When Dayton-based entrepreneur Russ Gottesman left his home in Oakwood for a trip to Nigeria last year, he was unaware that this would be his last chance to travel internationally for many months - nor that he would end up forming such a strong bond with fellow business owners, Damilare and Dunni Odunaro.
“I happened upon their local Nigerian store, GB Lagos, in the fall of 2019 and fell in love with their intimate and unique African jewelry and art,” Gottesman recalls. “We became fast friends and have stayed in touch on WhatsApp and Zoom ever since.”
The husband and wife duo created GB Lagos in 2017 as a contemporary lifestyle brand that focuses on afrocentric artworks, fashion accessories and garments.
Damilare has a background in Mechanical Engineering and is also a menswear fashion designer who has always had a great passion for collecting art and creating handmade pieces. Dunni has a background in International Law and Diplomacy and is a womenswear fashion designer. Born into a family of artists, her mother has 40 years of experience collecting and selling African art, and her father produces functional artworks such as home and office furniture. The pair first met at a local fashion exhibition they were both showing at and married a year later.
The talented couple noticed that there was a gap between local artisans and creatives who produce amazing pieces but do not have a place to showcase their works and travelers to Nigeria that seek authentic, quality souvenirs to take back home.
“We started GB Lagos to bridge that gap. To connect the Nigerian creative scene to the world,” Damilare said.
GB Lagos’ goal is to provide their customers with a wide selection of exotic handcrafted products while creating income opportunities for local African artisans and creatives. The Odunaros are committed to making sustainable products that improve the environment, impact lives, and support community development across Nigeria and Africa.
“Our purpose is to empower and create a stream of income for the average man or woman who has had no luck in securing a job,” Damilare said. “We equip them with adequate training on how to create beautiful handmade crafts and give them long-term financial independence.”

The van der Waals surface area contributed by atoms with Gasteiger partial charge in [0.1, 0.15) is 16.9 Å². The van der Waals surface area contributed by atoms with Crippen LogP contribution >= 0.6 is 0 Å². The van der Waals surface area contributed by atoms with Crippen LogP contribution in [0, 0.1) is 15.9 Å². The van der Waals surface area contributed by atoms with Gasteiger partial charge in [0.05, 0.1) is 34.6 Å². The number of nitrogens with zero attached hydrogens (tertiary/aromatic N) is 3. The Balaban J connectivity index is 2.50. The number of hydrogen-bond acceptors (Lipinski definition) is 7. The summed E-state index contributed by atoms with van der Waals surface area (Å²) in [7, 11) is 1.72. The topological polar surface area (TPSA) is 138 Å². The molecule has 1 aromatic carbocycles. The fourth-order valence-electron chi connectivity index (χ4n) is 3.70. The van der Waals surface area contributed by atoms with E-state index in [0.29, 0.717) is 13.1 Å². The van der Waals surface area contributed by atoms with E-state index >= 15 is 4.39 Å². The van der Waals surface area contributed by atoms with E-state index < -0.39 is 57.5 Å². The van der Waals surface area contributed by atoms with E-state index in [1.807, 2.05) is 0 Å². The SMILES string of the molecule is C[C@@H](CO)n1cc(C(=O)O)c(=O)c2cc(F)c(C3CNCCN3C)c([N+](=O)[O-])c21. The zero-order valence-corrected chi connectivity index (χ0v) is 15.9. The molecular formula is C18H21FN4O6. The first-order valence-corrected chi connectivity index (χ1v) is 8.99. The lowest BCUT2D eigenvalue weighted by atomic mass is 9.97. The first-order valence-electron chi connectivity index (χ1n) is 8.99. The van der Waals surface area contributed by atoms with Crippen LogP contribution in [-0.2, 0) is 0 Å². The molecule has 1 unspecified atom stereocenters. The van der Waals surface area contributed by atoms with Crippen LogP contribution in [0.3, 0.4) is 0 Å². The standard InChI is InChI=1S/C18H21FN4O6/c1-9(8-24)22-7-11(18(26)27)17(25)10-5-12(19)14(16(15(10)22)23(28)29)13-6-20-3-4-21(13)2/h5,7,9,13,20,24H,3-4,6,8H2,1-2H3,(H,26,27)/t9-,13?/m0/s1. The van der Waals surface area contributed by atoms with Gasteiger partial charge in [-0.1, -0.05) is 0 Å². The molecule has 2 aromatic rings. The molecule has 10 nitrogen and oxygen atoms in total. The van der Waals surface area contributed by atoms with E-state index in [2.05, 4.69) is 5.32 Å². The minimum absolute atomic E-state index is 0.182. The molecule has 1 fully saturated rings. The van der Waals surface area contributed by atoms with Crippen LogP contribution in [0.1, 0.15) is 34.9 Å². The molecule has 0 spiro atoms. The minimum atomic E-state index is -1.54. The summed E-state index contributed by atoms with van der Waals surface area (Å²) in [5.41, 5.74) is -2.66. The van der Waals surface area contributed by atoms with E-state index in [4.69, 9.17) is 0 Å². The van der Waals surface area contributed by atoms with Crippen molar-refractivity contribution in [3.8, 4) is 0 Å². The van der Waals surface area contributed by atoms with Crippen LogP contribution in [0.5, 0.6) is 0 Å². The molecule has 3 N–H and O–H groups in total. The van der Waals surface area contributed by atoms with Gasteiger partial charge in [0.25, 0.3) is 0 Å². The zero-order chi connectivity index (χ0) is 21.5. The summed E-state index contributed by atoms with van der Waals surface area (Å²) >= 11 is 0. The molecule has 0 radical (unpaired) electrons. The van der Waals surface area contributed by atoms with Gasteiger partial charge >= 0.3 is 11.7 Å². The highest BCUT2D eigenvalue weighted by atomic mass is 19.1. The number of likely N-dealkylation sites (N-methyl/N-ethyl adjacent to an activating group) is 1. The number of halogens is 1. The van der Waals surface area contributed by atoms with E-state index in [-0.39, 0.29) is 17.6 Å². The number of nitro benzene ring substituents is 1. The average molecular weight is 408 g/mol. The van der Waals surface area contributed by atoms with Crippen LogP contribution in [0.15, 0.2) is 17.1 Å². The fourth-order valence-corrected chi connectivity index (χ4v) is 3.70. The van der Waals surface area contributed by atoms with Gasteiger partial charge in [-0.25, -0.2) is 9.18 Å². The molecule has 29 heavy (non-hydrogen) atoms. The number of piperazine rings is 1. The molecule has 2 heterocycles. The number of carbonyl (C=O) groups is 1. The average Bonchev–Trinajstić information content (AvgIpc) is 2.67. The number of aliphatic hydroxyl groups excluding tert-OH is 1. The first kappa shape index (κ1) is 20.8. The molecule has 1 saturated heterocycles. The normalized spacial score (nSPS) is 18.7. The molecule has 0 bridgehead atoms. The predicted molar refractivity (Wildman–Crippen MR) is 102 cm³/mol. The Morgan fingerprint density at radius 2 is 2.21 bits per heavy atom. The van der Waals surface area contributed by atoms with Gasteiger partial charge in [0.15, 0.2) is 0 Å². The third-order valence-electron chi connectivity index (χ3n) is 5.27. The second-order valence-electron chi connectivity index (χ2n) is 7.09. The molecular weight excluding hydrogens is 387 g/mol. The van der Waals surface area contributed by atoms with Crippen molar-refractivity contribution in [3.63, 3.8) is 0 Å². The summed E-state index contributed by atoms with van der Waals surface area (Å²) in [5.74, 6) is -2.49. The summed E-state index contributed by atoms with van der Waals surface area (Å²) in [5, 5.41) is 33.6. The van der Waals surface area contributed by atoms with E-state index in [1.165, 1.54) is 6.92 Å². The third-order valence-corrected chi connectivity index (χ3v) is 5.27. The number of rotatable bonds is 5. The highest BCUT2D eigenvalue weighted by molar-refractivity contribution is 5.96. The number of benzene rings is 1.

Gottesman quickly realized that Dunni and Damilare’s business being local to Nigeria and dependent on tourism meant that it was tremendously impacted by the pandemic. He knew he had to help his friends. “The only way to get new customers to visit and purchase their unique, once-in-a-lifetime items was to bring GB Lagos to the States,” he said.
“We jumped at the opportunity to bring handmade crafts and our local Nigerian artwork to a customer base that can no longer travel to see us in person,” Dunni stated. “Collaborating on GBLagos.com with Russ was a no-brainer. We feel like we are all family working together!”
Gottesman and the Odunaros are excited for the opportunity to demonstrate and strengthen ties between the white and black communities by working together and building a successful US-Africa partnership.
“Now that we are online, anyone in any part of the world can shop and support African art,” Dumilare said. “We create these pieces with love to preserve our heritage and craftsmanship.”
To learn more about GB Lagos, visit www.GBLagos.com